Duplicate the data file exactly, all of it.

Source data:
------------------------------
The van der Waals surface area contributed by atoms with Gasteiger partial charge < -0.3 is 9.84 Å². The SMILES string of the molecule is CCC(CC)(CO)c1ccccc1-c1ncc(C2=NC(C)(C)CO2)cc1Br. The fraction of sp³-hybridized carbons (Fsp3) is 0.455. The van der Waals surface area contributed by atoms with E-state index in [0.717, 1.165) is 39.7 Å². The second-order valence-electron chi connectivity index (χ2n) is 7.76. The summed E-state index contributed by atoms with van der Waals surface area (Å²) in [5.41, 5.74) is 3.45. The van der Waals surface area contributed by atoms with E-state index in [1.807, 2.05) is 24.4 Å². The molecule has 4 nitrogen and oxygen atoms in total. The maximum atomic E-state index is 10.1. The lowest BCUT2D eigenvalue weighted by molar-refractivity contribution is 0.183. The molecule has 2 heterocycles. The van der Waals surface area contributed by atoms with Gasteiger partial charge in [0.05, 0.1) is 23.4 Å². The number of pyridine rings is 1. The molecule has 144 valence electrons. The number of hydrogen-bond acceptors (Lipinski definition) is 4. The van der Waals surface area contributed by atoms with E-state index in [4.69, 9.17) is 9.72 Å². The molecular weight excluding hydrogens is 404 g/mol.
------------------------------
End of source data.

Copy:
The van der Waals surface area contributed by atoms with Gasteiger partial charge < -0.3 is 9.84 Å². The SMILES string of the molecule is CCC(CC)(CO)c1ccccc1-c1ncc(C2=NC(C)(C)CO2)cc1Br. The fraction of sp³-hybridized carbons (Fsp3) is 0.455. The van der Waals surface area contributed by atoms with E-state index in [0.717, 1.165) is 39.7 Å². The second-order valence-electron chi connectivity index (χ2n) is 7.76. The summed E-state index contributed by atoms with van der Waals surface area (Å²) in [5.41, 5.74) is 3.45. The van der Waals surface area contributed by atoms with E-state index in [1.807, 2.05) is 24.4 Å². The molecule has 4 nitrogen and oxygen atoms in total. The maximum atomic E-state index is 10.1. The lowest BCUT2D eigenvalue weighted by molar-refractivity contribution is 0.183. The molecule has 2 heterocycles. The van der Waals surface area contributed by atoms with Gasteiger partial charge in [0.05, 0.1) is 23.4 Å². The number of pyridine rings is 1. The molecule has 144 valence electrons. The number of hydrogen-bond acceptors (Lipinski definition) is 4. The van der Waals surface area contributed by atoms with E-state index in [4.69, 9.17) is 9.72 Å². The molecular weight excluding hydrogens is 404 g/mol.